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Estonia is the smallest of the newly independent Baltic states, now able to boast its lengthy cultural heritage free of the confines of Soviet constraint. Violinist Tiit Kikas rode the surge of post-independence nationalist enthusiasm before extending his horizons across the Baltic to study in neighboring Finland.
On returning home, he spread his talents to include improvisational work in the folk idiom with the band Dagö, before tackling the composition of music for the Eurovision program in 2002. Extensive studio work since then have obviously laid the basis for his first solo album released in Finland, String Theory (Rockadillo). Following the example of fellow Balts accordionist Kimmo Pohjonen and guitarist Jarmo Saari, Kikas has brought his knowledge of sound manipulation to bear on his classical and folk roots, to produce a solo album utilizing all the opportunities of digital technology.
The resulting nine tracks are a blend of rhythmic washes and effects built up to a full audio experience, all from one man and his violin. Taking his inspiration from contemporary issues in "Genome" as well as his country's convoluted relationship with its eastern neighbor ("If you break your bow Mr. Gagarin"the Soviet astronaut) Kikas plays with soundscapes in a lighthearted style. On "Play with Strings" there's the influence of the traditional Estonian fiddle, which one might have expected to feature more prominently. In comparison with Pohjonen and Saari, Kikas doesn't stretch his compositional envelope as broadly as one might have expected, but the album is still a worthy addition to the growing genre of post-classical folk musicians looking for more eclectic electronic pastures. Whether he continues his explorations deeper into electronics, or expands his acoustic repertoire, will be an interesting issue.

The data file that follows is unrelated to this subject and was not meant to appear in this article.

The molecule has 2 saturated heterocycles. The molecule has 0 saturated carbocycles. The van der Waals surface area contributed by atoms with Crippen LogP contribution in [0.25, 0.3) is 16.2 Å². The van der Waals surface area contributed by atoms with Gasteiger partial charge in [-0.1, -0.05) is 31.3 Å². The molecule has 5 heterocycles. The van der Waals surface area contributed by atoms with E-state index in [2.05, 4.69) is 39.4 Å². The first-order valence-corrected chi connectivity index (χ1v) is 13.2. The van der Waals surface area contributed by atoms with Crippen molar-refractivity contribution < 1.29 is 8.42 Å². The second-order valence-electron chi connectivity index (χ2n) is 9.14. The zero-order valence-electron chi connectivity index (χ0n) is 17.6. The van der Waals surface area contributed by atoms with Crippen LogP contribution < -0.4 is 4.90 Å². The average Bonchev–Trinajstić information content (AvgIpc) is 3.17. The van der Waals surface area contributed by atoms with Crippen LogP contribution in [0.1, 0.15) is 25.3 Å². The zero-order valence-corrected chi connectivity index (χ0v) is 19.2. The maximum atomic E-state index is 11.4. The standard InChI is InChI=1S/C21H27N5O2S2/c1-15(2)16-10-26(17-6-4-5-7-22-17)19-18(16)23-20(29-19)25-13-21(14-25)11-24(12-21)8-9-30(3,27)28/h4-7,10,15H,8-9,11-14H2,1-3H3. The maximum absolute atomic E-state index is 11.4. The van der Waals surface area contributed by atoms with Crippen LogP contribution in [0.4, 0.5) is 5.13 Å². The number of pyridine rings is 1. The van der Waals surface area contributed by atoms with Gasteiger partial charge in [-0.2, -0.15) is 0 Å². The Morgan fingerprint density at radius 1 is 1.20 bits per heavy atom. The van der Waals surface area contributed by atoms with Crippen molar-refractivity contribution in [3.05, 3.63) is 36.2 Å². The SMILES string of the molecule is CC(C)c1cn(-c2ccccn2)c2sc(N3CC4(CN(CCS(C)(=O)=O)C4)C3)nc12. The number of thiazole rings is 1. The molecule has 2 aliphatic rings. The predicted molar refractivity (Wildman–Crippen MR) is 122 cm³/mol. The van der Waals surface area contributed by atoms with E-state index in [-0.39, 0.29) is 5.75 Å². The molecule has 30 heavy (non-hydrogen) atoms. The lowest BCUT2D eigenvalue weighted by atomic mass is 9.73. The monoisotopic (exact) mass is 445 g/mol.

Track Listing: Twist That String; If You Could Talk; Genome; If You Break Your Bow Mr. Gagarin; Faustus; Play With Strings;
Something On The Other Side; How Did They Know We Were Here; Everything Happens For A Reason.
I love jazz because it mixes intellect and emotion in a very spontaneous way.
I was first exposed to jazz by liberating a Coltrane and a Pharoah Sanders record from a friend in NYC and listening to them over and over until I got it.
My advice to new listeners is you have to take the time to listen to some jazz tunes a number of times until it starts to make sense.